Step by Step

On the morning of April 8, 2020 we made an exciting discovery: a new egg in our Egyptian vulture nest! Not only was this exciting because Egyptian vultures are an endangered species, but this was also a first for San Diego Zoo Global and the culmination of over a decade of work by our wildlife care specialists.

This story begins in 2008, when a pair of Egyptian vultures came to us from a rehabilitation facility in Zimbabwe. These two vultures had been illegally taken from the wild and were too habituated to human contact to be re-released. At that time, there were not many Egyptian vultures in the United States, and no reproducing pairs. By bringing this pair to the Safari Park, we could give them the opportunity to thrive and, hopefully, have offspring of their own.

Our first male didn’t show an interest in mating, but he is thriving in a habitat in the Park’s African Woods, where he seems to enjoy people-watching.

The male Egyptian vulture was very friendly toward the wildlife care specialists who took care of him, which can be a lot of fun for us, but usually doesn’t translate into behavioral reproductive success. The pair lived together at the Safari Park for ten years, but we never saw any encouraging interactions between them.

But, fortunately for our female vulture, a new gentleman was coming to town!

In 2019, we had the chance to bring one of the last available males in the country to San Diego to pair with our female. He was an educational ambassador bird from the World Bird Sanctuary in Missouri. We moved the pair to a private habitat at the Safari Park, in an area called the Bird Breeding Center—where we care for some of our most sensitive and endangered bird species.

We researched Egyptian vulture nest preferences, then got to work creating what we hoped was a “just right” set up.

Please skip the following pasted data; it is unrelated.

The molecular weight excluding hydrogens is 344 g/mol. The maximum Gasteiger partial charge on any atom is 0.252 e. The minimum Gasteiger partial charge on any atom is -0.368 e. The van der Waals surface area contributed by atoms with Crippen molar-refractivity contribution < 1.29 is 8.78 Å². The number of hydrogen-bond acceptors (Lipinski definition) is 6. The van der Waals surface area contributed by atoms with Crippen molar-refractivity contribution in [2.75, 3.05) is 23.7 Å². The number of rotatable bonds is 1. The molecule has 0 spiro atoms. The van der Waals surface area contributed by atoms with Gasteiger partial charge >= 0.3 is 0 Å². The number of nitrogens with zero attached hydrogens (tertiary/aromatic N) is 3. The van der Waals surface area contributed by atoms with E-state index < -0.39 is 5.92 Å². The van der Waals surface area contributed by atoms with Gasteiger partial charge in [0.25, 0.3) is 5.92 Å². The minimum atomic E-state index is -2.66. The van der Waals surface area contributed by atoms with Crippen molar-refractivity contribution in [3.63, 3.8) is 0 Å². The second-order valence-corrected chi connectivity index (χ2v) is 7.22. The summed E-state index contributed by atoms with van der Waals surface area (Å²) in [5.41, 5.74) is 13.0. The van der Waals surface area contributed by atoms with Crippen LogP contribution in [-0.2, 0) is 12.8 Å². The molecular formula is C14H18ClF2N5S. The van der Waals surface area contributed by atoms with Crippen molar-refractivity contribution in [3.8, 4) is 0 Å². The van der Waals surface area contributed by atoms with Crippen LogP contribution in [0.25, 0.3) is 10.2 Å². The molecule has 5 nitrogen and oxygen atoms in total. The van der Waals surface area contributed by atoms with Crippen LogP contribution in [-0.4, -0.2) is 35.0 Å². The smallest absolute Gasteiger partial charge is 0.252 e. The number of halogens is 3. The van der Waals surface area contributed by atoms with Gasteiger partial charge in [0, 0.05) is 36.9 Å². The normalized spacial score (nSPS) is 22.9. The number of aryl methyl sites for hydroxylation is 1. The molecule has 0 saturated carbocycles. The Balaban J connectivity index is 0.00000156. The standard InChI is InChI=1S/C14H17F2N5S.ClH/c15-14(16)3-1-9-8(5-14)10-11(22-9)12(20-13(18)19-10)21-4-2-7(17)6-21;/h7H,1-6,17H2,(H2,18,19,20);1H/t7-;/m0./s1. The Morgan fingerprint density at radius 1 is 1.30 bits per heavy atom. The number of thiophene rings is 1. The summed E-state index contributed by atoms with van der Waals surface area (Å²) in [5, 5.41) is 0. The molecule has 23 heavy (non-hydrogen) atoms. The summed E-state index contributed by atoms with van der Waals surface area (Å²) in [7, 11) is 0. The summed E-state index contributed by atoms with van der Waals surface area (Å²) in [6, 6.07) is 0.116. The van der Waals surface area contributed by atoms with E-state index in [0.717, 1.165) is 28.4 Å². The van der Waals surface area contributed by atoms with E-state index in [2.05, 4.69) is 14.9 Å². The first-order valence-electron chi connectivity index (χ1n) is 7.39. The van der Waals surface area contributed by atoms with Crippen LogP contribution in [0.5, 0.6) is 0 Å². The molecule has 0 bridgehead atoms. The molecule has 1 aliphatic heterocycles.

In the wild, Egyptian vultures nest in large trees, on the tops of buildings, or on cliff ledges, so we needed to provide our pair with the proper location and materials they would need to build their nest. We built a structure high off the ground for them to use—their own “cliff ledge” made of plywood.

This type of vulture makes a nest of loose sticks, and then lines it with hair or wool from other animals. Thanks to recent haircuts for two of our dromedary camels, Eli and Mouse, we were able to provide our new vulture pair with camel hair. We were very excited to see them build a nest of small sticks, grass, rabbit fur, and camel hair.

Our vulture pair selected from the sticks and fur we supplied and furnished their nest to their liking—then laid an egg!

Which brings us to that exciting morning in April! After all it took to get that egg into the nest, we weren’t going to take any chances. We moved the egg to an artificial incubator and replaced it with a fake egg that the vultures could practice sitting on. Unfortunately, when we checked it, the real egg was infertile—but that’s not uncommon for a bird’s first egg. This was a great start for this pair and we look forward (fingers crossed!) to chicks in their future.

In the meantime, if you want to see an Egyptian vulture for yourself, come and visit the San Diego Zoo Safari Park! You can visit our friendly (if un-reproductive) male in his habitat in the African Woods area of the Park, where he seems to enjoy basking in the admiration of our guests.

Join us in honoring vultures of all kinds on International Vulture Awareness Day, Saturday September 5, 2020. Visit our special page of things to watch, discover, and do.

Cameron Switzer is a senior wildlife care specialist at the San Diego Zoo Safari Park. Read his previous blog, Lessons Learned from the Asian Vulture Crisis.

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